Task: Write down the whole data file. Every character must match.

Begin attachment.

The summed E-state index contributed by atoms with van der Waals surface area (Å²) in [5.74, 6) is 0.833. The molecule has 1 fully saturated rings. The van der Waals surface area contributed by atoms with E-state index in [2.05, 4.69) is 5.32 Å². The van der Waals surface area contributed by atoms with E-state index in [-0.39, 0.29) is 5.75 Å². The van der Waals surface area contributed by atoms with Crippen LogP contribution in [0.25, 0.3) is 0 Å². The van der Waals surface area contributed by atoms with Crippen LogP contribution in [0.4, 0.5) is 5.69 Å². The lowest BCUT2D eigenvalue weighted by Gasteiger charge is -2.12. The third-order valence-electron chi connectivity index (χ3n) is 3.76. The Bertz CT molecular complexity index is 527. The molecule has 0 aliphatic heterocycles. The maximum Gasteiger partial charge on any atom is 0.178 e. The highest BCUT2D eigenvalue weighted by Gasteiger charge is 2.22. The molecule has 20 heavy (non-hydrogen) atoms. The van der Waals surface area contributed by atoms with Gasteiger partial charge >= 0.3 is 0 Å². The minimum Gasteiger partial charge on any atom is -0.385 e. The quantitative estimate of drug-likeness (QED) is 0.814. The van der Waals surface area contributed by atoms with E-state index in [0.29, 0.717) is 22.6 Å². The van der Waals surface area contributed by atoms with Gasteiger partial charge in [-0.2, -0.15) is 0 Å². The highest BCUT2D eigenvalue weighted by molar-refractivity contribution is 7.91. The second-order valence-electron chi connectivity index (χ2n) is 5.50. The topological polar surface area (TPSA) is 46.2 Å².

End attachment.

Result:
The summed E-state index contributed by atoms with van der Waals surface area (Å²) in [5.74, 6) is 0.833. The molecule has 1 fully saturated rings. The van der Waals surface area contributed by atoms with E-state index in [2.05, 4.69) is 5.32 Å². The van der Waals surface area contributed by atoms with E-state index in [-0.39, 0.29) is 5.75 Å². The van der Waals surface area contributed by atoms with Crippen LogP contribution in [0.25, 0.3) is 0 Å². The van der Waals surface area contributed by atoms with Crippen LogP contribution in [0.4, 0.5) is 5.69 Å². The lowest BCUT2D eigenvalue weighted by Gasteiger charge is -2.12. The third-order valence-electron chi connectivity index (χ3n) is 3.76. The Bertz CT molecular complexity index is 527. The molecule has 0 aliphatic heterocycles. The maximum Gasteiger partial charge on any atom is 0.178 e. The highest BCUT2D eigenvalue weighted by Gasteiger charge is 2.22. The molecule has 20 heavy (non-hydrogen) atoms. The van der Waals surface area contributed by atoms with Gasteiger partial charge >= 0.3 is 0 Å². The minimum Gasteiger partial charge on any atom is -0.385 e. The quantitative estimate of drug-likeness (QED) is 0.814. The van der Waals surface area contributed by atoms with E-state index in [0.29, 0.717) is 22.6 Å². The van der Waals surface area contributed by atoms with Gasteiger partial charge in [-0.2, -0.15) is 0 Å². The highest BCUT2D eigenvalue weighted by molar-refractivity contribution is 7.91. The second-order valence-electron chi connectivity index (χ2n) is 5.50. The topological polar surface area (TPSA) is 46.2 Å².